Austrian scientists have divided the symptoms of mild COVID-19 into groups, as well as identified blood biomarkers to control treatment – they may also play a role in vaccine development. The results of the study have been published in the journal Allergy.
Specialists from the Center for Pathophysiology, Infectious Diseases and Immunology at Vienna Medical University conducted a comparative study involving 109 patients with mild COVID-19 and 98 healthy subjects, from whom a control group was formed.
The authors identified seven groups of mild COVID-19 manifestations: 1) “flu” symptoms – fever, chills, fatigue and cough; 2) “cold” symptoms – rhinitis, sneezing, dry throat and stuffy nose; 3) joint and muscle pain; 4) inflammation of eyes and mucous membranes; 5) breathing problems – pneumonia and shortness of breath; 6) gastrointestinal problems – diarrhea and nausea and headache; 7) loss of smell and taste. The first three groups of symptoms have been classified by researchers as systemic, and the last two as organ-specific. According to the authors, this division is necessary for correct diagnosis of primary disease.
The scientists also found that COVID-19 in mild form leaves significant changes in the immune system. One of such signs is the low level of granulocytes, leukocytes responsible for combating bacterial pathogens. And this, according to the authors, should be taken into account when defining treatment strategies and developing vaccines. “A few weeks after the initial infection, the immune system still actively counteracts the disease, while the number of regulatory cells is significantly reduced. And this is a dangerous mixture that can lead to an autoimmune reaction,” the doctors explain.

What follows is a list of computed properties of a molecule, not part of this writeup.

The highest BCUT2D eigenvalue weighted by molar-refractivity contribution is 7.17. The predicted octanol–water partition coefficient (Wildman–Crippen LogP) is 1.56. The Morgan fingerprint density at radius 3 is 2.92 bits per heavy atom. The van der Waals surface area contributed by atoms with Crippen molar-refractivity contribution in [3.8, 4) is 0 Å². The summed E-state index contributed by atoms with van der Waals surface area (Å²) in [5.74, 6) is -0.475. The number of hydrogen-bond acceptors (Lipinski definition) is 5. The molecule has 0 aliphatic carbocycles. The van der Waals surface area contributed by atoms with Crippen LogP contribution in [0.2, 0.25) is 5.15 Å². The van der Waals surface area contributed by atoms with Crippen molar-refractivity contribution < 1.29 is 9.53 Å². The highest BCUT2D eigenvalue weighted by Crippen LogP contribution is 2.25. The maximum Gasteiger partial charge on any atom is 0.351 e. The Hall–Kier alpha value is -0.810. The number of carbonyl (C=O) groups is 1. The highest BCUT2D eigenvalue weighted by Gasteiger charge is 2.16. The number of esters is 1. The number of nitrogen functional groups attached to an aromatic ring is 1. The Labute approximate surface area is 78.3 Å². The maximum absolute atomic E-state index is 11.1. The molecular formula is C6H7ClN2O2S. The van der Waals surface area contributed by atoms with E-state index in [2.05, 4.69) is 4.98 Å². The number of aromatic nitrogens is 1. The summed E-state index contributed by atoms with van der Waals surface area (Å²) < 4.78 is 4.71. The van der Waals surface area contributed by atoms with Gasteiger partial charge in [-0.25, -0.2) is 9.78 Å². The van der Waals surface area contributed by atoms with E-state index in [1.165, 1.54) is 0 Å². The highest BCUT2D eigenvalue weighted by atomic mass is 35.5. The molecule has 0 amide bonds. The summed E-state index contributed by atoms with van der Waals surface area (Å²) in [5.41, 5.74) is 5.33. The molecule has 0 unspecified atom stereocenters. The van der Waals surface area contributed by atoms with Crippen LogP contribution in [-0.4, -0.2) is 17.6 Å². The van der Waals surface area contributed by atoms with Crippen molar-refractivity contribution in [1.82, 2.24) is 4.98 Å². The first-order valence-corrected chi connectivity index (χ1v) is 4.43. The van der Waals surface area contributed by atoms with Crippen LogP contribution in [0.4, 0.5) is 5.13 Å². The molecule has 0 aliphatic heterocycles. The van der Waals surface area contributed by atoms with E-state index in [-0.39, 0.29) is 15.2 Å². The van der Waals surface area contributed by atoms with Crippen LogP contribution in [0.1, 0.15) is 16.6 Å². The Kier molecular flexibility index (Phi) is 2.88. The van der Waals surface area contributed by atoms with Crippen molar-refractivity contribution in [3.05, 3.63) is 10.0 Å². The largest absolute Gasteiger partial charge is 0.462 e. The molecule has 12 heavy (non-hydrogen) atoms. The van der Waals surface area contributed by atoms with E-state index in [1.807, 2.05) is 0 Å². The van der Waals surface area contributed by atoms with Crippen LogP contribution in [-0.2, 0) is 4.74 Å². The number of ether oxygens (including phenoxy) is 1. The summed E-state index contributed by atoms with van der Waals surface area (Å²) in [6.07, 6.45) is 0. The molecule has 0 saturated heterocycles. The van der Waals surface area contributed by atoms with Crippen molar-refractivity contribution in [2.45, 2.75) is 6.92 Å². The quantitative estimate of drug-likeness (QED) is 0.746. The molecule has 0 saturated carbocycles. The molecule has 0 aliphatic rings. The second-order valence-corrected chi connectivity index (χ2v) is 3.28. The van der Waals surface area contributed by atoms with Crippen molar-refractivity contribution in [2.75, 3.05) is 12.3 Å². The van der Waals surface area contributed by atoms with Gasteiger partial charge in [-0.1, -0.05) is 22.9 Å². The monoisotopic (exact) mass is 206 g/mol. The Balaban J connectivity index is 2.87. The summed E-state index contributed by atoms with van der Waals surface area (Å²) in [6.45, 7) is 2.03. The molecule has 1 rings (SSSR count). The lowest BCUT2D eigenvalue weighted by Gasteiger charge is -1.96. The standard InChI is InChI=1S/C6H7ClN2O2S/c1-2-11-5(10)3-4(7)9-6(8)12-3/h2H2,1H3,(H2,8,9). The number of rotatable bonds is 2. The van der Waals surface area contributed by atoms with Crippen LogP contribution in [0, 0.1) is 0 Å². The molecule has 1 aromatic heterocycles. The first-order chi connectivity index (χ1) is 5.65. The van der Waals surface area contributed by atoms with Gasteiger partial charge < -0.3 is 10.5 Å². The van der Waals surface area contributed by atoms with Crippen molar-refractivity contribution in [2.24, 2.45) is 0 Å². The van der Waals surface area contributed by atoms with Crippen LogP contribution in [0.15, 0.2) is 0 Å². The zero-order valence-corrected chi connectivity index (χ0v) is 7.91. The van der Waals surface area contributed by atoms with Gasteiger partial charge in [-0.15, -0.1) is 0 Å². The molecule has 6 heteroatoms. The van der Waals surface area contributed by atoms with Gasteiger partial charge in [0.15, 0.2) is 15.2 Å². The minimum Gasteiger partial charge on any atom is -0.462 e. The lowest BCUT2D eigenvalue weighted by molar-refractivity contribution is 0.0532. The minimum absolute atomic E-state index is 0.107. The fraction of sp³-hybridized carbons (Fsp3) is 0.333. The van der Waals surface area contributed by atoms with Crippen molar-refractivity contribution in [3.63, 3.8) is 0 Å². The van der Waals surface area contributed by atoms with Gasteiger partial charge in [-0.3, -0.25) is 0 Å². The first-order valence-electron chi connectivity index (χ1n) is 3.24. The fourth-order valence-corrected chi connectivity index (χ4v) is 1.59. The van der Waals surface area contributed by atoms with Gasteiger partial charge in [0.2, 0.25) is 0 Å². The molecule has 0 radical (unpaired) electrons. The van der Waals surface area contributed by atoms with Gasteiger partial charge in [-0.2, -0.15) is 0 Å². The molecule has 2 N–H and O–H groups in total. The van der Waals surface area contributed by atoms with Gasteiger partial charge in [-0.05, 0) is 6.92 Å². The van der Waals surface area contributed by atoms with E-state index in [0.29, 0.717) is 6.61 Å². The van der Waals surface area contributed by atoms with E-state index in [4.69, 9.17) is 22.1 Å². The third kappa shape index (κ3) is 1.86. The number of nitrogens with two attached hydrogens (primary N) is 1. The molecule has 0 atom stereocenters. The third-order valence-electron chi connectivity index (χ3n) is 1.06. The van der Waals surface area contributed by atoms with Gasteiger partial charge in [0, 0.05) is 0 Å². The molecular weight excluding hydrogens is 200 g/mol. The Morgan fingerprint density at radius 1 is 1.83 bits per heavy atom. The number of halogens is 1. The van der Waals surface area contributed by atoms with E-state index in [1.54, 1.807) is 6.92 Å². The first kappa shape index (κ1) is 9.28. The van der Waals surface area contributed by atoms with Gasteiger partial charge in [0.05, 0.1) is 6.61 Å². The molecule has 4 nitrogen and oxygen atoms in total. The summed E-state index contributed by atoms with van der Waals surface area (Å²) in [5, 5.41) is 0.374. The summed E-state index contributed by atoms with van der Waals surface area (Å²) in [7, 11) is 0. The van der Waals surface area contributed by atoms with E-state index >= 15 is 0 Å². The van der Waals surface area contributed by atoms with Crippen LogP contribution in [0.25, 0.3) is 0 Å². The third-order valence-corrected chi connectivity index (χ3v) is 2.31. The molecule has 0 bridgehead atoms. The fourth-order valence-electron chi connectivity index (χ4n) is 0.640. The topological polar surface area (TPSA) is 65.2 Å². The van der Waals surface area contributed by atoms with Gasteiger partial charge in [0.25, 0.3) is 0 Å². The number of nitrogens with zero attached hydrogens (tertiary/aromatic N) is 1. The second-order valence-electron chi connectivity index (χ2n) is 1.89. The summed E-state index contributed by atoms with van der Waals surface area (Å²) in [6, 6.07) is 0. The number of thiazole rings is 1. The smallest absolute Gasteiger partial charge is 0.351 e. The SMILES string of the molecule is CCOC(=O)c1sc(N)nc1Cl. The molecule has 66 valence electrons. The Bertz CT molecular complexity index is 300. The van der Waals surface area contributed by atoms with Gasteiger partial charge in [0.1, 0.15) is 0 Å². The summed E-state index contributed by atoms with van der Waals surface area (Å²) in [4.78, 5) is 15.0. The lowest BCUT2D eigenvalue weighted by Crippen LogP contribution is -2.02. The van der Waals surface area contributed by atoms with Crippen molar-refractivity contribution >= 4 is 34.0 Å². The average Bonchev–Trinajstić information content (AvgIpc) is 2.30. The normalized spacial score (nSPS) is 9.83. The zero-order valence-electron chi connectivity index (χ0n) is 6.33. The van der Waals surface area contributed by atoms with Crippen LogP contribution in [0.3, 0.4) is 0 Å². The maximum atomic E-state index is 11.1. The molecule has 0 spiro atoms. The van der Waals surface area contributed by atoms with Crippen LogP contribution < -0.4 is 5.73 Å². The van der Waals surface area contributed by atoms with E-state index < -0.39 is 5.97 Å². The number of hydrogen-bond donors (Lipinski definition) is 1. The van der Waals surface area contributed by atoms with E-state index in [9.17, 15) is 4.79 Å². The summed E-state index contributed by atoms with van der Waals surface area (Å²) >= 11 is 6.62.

In addition, in the blood of recovering patients were found elevated levels of antibody-forming immune cells – the higher the patient’s temperature in the light course of the disease. “With COVID-19, the human immune system doubles the effort due to the combined action of immune cells and antibodies. This is similar to how a modern soccer team works by building protection – memory cells can remember certain “moves” from the virus and the reaction to them,” the researchers note. – Now it’s about using these results to develop COVID-19 vaccines.
The authors hope that the biomarkers they’ve identified will not only help develop highly effective vaccines, but also provide an opportunity to create a more accurate system for monitoring the disease.